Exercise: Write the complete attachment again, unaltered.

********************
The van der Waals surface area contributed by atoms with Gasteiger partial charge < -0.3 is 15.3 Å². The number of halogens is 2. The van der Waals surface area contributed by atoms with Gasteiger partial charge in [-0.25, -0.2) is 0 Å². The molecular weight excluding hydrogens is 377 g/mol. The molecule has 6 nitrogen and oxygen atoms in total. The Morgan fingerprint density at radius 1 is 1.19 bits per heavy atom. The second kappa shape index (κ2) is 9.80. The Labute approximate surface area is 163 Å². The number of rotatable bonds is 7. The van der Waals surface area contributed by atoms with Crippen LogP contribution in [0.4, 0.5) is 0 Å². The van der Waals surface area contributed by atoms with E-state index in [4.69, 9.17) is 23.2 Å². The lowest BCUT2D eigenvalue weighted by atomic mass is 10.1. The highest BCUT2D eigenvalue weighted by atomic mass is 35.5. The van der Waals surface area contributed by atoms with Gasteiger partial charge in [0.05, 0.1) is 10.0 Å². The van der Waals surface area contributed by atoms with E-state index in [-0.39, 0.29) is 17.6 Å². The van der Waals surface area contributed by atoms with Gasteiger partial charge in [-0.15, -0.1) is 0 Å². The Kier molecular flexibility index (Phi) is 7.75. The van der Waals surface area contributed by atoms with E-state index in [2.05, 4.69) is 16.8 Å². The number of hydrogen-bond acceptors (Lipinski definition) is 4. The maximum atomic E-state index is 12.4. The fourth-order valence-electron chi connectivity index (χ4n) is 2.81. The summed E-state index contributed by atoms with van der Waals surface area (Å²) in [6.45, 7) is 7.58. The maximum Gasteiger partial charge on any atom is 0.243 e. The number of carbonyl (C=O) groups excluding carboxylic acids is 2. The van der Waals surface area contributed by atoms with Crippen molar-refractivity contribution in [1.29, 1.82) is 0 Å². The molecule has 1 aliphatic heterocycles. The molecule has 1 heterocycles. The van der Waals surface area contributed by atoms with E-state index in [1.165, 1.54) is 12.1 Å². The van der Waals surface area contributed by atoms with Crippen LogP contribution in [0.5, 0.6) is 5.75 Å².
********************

The van der Waals surface area contributed by atoms with Gasteiger partial charge < -0.3 is 15.3 Å². The number of halogens is 2. The van der Waals surface area contributed by atoms with Gasteiger partial charge in [-0.25, -0.2) is 0 Å². The molecular weight excluding hydrogens is 377 g/mol. The molecule has 6 nitrogen and oxygen atoms in total. The Morgan fingerprint density at radius 1 is 1.19 bits per heavy atom. The second kappa shape index (κ2) is 9.80. The Labute approximate surface area is 163 Å². The number of rotatable bonds is 7. The van der Waals surface area contributed by atoms with Crippen LogP contribution in [0.4, 0.5) is 0 Å². The van der Waals surface area contributed by atoms with E-state index in [4.69, 9.17) is 23.2 Å². The lowest BCUT2D eigenvalue weighted by atomic mass is 10.1. The highest BCUT2D eigenvalue weighted by atomic mass is 35.5. The van der Waals surface area contributed by atoms with Gasteiger partial charge in [0.05, 0.1) is 10.0 Å². The van der Waals surface area contributed by atoms with E-state index in [-0.39, 0.29) is 17.6 Å². The van der Waals surface area contributed by atoms with Gasteiger partial charge in [-0.15, -0.1) is 0 Å². The Kier molecular flexibility index (Phi) is 7.75. The van der Waals surface area contributed by atoms with E-state index in [2.05, 4.69) is 16.8 Å². The number of hydrogen-bond acceptors (Lipinski definition) is 4. The maximum atomic E-state index is 12.4. The fourth-order valence-electron chi connectivity index (χ4n) is 2.81. The summed E-state index contributed by atoms with van der Waals surface area (Å²) in [6.45, 7) is 7.58. The maximum Gasteiger partial charge on any atom is 0.243 e. The number of carbonyl (C=O) groups excluding carboxylic acids is 2. The van der Waals surface area contributed by atoms with Crippen molar-refractivity contribution in [1.29, 1.82) is 0 Å². The molecule has 1 aliphatic heterocycles. The molecule has 1 heterocycles. The van der Waals surface area contributed by atoms with E-state index in [1.165, 1.54) is 12.1 Å². The van der Waals surface area contributed by atoms with Crippen LogP contribution in [0.5, 0.6) is 5.75 Å².